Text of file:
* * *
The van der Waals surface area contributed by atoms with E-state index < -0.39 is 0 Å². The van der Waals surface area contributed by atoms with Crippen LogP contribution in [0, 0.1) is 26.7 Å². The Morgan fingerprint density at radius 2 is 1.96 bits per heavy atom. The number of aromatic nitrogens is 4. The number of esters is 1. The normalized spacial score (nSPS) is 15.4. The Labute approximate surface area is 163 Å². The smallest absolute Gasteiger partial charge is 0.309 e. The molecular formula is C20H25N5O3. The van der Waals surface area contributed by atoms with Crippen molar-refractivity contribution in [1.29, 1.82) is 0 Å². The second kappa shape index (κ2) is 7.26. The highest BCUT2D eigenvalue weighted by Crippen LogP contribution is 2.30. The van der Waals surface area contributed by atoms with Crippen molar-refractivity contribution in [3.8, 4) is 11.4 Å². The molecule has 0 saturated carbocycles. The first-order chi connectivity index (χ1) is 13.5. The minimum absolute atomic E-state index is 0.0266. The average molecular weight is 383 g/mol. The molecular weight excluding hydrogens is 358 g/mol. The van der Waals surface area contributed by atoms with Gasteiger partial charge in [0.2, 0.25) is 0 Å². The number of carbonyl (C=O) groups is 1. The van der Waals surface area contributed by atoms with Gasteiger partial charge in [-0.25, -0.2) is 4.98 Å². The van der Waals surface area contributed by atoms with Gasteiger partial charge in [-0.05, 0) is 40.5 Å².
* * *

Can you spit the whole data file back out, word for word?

The van der Waals surface area contributed by atoms with E-state index < -0.39 is 0 Å². The van der Waals surface area contributed by atoms with Crippen LogP contribution in [0, 0.1) is 26.7 Å². The Morgan fingerprint density at radius 2 is 1.96 bits per heavy atom. The number of aromatic nitrogens is 4. The number of esters is 1. The normalized spacial score (nSPS) is 15.4. The Labute approximate surface area is 163 Å². The smallest absolute Gasteiger partial charge is 0.309 e. The molecular formula is C20H25N5O3. The van der Waals surface area contributed by atoms with Crippen molar-refractivity contribution in [1.29, 1.82) is 0 Å². The second kappa shape index (κ2) is 7.26. The highest BCUT2D eigenvalue weighted by Crippen LogP contribution is 2.30. The van der Waals surface area contributed by atoms with Crippen molar-refractivity contribution in [3.8, 4) is 11.4 Å². The molecule has 0 saturated carbocycles. The first-order chi connectivity index (χ1) is 13.5. The minimum absolute atomic E-state index is 0.0266. The average molecular weight is 383 g/mol. The molecular weight excluding hydrogens is 358 g/mol. The van der Waals surface area contributed by atoms with Gasteiger partial charge in [0.2, 0.25) is 0 Å². The number of carbonyl (C=O) groups is 1. The van der Waals surface area contributed by atoms with Gasteiger partial charge in [-0.25, -0.2) is 4.98 Å². The van der Waals surface area contributed by atoms with Gasteiger partial charge in [-0.05, 0) is 40.5 Å².